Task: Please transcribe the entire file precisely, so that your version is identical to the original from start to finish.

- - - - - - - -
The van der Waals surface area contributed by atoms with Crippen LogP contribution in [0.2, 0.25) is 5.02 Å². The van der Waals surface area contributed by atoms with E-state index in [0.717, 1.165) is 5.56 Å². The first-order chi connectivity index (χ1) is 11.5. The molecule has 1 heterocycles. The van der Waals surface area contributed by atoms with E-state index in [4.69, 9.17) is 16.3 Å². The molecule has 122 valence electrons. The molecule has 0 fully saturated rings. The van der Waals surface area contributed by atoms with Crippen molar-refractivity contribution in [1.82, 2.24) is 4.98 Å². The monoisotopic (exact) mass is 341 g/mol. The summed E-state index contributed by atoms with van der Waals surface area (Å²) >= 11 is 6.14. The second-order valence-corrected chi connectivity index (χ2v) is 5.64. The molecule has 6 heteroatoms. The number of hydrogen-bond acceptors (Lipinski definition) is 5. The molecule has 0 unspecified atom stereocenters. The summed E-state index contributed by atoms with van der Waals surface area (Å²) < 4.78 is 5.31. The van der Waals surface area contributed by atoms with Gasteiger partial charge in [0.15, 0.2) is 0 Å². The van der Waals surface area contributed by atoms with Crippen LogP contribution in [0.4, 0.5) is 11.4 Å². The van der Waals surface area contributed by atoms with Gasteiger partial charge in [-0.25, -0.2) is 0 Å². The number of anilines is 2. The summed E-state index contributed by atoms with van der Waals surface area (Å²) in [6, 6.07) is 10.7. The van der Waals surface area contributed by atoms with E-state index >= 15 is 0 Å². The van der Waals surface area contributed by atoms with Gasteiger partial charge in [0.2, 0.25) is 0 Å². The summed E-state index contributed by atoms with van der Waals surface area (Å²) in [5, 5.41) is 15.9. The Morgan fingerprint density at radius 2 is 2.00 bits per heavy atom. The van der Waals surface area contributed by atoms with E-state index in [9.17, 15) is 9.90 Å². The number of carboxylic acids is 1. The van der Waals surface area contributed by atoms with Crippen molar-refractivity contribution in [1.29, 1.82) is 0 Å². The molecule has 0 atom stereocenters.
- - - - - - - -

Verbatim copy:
The van der Waals surface area contributed by atoms with Crippen LogP contribution in [0.2, 0.25) is 5.02 Å². The van der Waals surface area contributed by atoms with E-state index in [0.717, 1.165) is 5.56 Å². The first-order chi connectivity index (χ1) is 11.5. The molecule has 1 heterocycles. The van der Waals surface area contributed by atoms with E-state index in [4.69, 9.17) is 16.3 Å². The molecule has 122 valence electrons. The molecule has 0 fully saturated rings. The van der Waals surface area contributed by atoms with Crippen molar-refractivity contribution in [1.82, 2.24) is 4.98 Å². The monoisotopic (exact) mass is 341 g/mol. The summed E-state index contributed by atoms with van der Waals surface area (Å²) >= 11 is 6.14. The second-order valence-corrected chi connectivity index (χ2v) is 5.64. The molecule has 6 heteroatoms. The number of hydrogen-bond acceptors (Lipinski definition) is 5. The molecule has 0 unspecified atom stereocenters. The summed E-state index contributed by atoms with van der Waals surface area (Å²) < 4.78 is 5.31. The van der Waals surface area contributed by atoms with Gasteiger partial charge in [0.15, 0.2) is 0 Å². The van der Waals surface area contributed by atoms with Crippen LogP contribution in [0.4, 0.5) is 11.4 Å². The van der Waals surface area contributed by atoms with Gasteiger partial charge in [-0.25, -0.2) is 0 Å². The number of anilines is 2. The summed E-state index contributed by atoms with van der Waals surface area (Å²) in [6, 6.07) is 10.7. The van der Waals surface area contributed by atoms with E-state index >= 15 is 0 Å². The van der Waals surface area contributed by atoms with Gasteiger partial charge in [0.2, 0.25) is 0 Å². The summed E-state index contributed by atoms with van der Waals surface area (Å²) in [5, 5.41) is 15.9. The Morgan fingerprint density at radius 2 is 2.00 bits per heavy atom. The van der Waals surface area contributed by atoms with E-state index in [9.17, 15) is 9.90 Å². The number of carboxylic acids is 1. The van der Waals surface area contributed by atoms with Crippen molar-refractivity contribution in [1.29, 1.82) is 0 Å². The molecule has 0 atom stereocenters.